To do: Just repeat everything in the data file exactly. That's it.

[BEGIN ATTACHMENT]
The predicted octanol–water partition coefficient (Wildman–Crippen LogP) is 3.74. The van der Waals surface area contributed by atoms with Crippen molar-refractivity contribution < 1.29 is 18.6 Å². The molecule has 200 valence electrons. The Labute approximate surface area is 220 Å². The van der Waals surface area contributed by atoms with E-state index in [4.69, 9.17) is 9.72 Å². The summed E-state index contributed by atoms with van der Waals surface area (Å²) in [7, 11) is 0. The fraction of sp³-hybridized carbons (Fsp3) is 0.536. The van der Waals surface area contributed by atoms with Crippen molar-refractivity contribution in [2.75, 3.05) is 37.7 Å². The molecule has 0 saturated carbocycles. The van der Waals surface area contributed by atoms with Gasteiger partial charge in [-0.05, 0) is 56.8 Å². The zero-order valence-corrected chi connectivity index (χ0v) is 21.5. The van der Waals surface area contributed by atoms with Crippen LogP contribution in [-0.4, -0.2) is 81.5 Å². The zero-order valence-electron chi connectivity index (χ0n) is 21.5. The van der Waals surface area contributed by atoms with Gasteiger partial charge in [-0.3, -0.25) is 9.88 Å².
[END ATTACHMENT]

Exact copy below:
The predicted octanol–water partition coefficient (Wildman–Crippen LogP) is 3.74. The van der Waals surface area contributed by atoms with Crippen molar-refractivity contribution < 1.29 is 18.6 Å². The molecule has 200 valence electrons. The Labute approximate surface area is 220 Å². The van der Waals surface area contributed by atoms with E-state index in [4.69, 9.17) is 9.72 Å². The summed E-state index contributed by atoms with van der Waals surface area (Å²) in [7, 11) is 0. The fraction of sp³-hybridized carbons (Fsp3) is 0.536. The van der Waals surface area contributed by atoms with Crippen molar-refractivity contribution in [2.75, 3.05) is 37.7 Å². The molecule has 0 saturated carbocycles. The van der Waals surface area contributed by atoms with Gasteiger partial charge in [-0.05, 0) is 56.8 Å². The zero-order valence-corrected chi connectivity index (χ0v) is 21.5. The van der Waals surface area contributed by atoms with Crippen LogP contribution in [-0.4, -0.2) is 81.5 Å². The zero-order valence-electron chi connectivity index (χ0n) is 21.5. The van der Waals surface area contributed by atoms with Gasteiger partial charge in [-0.3, -0.25) is 9.88 Å².